There are countless trails and trekking routes for those who want to experience Meghalaya on foot. The dry winter months are the best time for such endeavours. On a Meghalaya trail, expect amazing landscapes and friendly interactions wherever you go. Some of the more extreme trails require a lot of climbing, while some require you to swim. Here are some of the popular, easier ones that offer you a memorable time and lots of beautiful scenes.
David Scott Trail
Location – Mawphlang
David Scott was an 18th-century British officer who was in charge of making a bridle road that connected the plains of Sylhet with the summits of the Khasi Hills. The David Scott trail is an engaging route, peppered with amazing views and quite a bit of history – since this is literally the path that signalled the dawn of colonialism in these isolated ranges. The most well-preserved stretch is the one between Mawphlang (adjacent to the sacred groves) and a hamlet on the Sohra highway. An arched bridge on the latter end, a river crossing, and spell-binding views of the valley up in Mawphlang are some of the highlights of the David Scott Trail. It is 16 kms long and would take an average of 4 to 5 hours.
Shillong Peak Hike
Location – Shillong
You do not need to go too far from the state capital for a nice hike. The Laitkor and Upper Shillong Reserve Forests offer plenty of nice trails set amidst a mix of thick pine and sub-tropical vegetation. It is a steep climb for most parts but you should be able to hit the higher reaches of town via these forest routes in less than an hour. The Rhododendron Trek route is one of the popular trails in this forest while another trail that begins at the Lawsohtun locality of southern Shillong takes you directly to the Shillong Peak viewpoint.
Make sure you remain hydrated throughout your trek and if you are unfamiliar with the place, it is always better to go with some local company.
Tura Peak Hike
Location – Tura, Garo Hills
One of the nice things of visiting a hill state is the prospect of heading to the nearest summit and catching great panoramas. The hike to Tura Peak (located in the Nokrek National Park) is an invigorating one as you leave the bustling town behind and enter thick, tropical brush all along the way up. An early morning hike is recommended so you can avoid the warmest parts of the day and more importantly, increase your chances of rare bird sightings. These forested and steep slopes are also home to the Hoolock gibbons so stay quiet and be ready for their famous hoots. The trail is quite well-established and hard to miss – post-monsoon and winter is a comfortable time to explore but a monsoon jaunt adds seasonal waterfalls to your list of highlights. The Tura Peak trek should not take more than 5 hours, both ways.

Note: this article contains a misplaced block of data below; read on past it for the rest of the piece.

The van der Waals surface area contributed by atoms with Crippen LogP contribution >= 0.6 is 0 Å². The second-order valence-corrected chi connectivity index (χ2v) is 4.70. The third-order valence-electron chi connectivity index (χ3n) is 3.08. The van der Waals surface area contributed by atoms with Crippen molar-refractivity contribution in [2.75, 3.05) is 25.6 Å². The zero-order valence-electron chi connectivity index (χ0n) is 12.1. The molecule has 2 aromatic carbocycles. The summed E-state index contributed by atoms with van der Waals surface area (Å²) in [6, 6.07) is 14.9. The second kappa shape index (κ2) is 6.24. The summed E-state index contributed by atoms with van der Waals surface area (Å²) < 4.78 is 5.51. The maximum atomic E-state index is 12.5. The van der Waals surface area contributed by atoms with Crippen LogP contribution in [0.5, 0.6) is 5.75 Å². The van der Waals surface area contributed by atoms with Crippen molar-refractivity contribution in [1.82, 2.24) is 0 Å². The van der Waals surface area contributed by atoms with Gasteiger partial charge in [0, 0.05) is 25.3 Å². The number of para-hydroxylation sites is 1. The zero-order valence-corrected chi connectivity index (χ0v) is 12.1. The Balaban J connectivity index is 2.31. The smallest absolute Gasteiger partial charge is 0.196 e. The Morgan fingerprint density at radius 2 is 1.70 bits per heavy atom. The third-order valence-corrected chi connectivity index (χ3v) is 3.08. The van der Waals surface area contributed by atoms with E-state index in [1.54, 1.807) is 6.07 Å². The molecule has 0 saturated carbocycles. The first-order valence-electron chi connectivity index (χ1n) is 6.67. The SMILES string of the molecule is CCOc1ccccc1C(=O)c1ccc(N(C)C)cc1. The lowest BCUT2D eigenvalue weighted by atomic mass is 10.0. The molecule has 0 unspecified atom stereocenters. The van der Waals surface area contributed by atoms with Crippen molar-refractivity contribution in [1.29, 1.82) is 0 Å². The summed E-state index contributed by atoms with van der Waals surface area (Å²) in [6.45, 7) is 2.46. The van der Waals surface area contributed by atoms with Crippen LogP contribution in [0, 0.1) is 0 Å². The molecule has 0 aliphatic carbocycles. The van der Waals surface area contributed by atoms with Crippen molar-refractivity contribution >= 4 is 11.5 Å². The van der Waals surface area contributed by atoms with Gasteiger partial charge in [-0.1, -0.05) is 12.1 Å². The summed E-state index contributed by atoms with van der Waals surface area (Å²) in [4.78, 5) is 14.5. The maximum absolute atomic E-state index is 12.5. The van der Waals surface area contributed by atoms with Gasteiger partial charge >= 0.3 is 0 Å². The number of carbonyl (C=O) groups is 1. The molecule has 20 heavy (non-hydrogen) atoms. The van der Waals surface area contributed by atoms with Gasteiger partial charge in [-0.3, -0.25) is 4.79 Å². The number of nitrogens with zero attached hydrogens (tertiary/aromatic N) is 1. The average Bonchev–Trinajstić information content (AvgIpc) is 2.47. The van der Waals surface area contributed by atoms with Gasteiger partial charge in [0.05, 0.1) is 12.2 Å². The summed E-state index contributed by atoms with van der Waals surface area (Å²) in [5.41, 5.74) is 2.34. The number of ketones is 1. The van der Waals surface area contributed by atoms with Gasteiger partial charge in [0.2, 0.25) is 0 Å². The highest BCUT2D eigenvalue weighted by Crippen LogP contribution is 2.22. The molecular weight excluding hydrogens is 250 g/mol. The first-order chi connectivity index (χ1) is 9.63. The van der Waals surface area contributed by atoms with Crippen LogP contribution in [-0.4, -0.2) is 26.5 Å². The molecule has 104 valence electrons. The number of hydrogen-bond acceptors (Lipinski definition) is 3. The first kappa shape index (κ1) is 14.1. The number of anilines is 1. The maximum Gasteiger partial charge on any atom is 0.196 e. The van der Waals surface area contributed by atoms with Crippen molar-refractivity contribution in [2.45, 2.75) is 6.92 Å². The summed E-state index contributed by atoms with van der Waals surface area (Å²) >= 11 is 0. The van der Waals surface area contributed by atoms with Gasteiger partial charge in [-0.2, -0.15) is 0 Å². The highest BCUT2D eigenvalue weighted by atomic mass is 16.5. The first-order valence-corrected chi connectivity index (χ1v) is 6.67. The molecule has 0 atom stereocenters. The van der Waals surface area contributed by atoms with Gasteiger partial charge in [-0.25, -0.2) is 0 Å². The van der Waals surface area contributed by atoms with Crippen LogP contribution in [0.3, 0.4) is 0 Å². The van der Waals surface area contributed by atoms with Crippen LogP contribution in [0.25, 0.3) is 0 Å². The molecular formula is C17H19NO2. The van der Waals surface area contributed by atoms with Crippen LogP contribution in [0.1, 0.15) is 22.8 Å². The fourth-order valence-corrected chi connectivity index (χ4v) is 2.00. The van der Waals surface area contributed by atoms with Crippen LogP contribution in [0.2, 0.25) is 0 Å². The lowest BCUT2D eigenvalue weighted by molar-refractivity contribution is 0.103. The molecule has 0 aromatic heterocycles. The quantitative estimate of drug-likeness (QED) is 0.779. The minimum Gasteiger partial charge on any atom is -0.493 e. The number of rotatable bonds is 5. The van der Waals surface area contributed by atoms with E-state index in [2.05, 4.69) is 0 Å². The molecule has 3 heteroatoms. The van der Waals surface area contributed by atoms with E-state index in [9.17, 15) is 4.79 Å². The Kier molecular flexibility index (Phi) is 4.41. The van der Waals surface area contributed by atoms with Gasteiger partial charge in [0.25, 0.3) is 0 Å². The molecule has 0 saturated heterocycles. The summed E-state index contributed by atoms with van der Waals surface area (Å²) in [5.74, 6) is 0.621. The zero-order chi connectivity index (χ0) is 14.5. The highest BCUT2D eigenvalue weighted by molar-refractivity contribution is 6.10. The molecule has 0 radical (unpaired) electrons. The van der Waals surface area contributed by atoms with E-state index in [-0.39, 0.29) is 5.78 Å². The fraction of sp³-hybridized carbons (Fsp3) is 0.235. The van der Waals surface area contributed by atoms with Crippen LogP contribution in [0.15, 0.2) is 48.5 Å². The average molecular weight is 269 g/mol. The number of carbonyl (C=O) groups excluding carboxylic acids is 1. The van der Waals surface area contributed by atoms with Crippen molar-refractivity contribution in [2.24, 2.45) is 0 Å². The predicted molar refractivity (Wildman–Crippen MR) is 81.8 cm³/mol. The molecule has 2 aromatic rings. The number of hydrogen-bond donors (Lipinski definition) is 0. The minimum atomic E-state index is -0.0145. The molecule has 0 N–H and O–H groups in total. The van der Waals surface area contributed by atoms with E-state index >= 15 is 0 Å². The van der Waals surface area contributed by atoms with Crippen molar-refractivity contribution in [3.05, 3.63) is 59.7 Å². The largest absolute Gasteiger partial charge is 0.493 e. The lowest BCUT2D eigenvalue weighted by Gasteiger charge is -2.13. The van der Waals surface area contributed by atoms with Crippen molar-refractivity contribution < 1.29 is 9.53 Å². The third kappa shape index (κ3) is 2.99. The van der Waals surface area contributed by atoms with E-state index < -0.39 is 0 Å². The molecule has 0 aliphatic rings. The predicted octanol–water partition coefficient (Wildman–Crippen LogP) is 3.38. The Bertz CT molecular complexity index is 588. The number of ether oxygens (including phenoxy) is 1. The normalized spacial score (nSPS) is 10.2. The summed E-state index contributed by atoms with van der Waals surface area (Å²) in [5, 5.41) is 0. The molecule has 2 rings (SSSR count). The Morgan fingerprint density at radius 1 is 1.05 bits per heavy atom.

In addition to these popular moderate treks, there are several other more immersive and physically demanding trails that will reward you with unique experiences and of course, arresting scenery. You can enjoy a multi-day sojourn into the deep jungles of Pynursla as you follow centuries-old stone paths punctuated by root bridges. The Nongriat-Rainbow Falls trail is another spectacular experience – one of the star attractions on the way is the double-decker root bridge of Nongriat but it is just a small slice of the complete cake.
The hike to the head of Nohkalikai Falls takes you to a natural stone gate that hangs over the thundering cascades and the verdant gorges. Another popular hike is the one up and down the slopes of Laitlum canyon. The legendary Kyllang Rock in the West Khasi Hills offers an intense but short trek.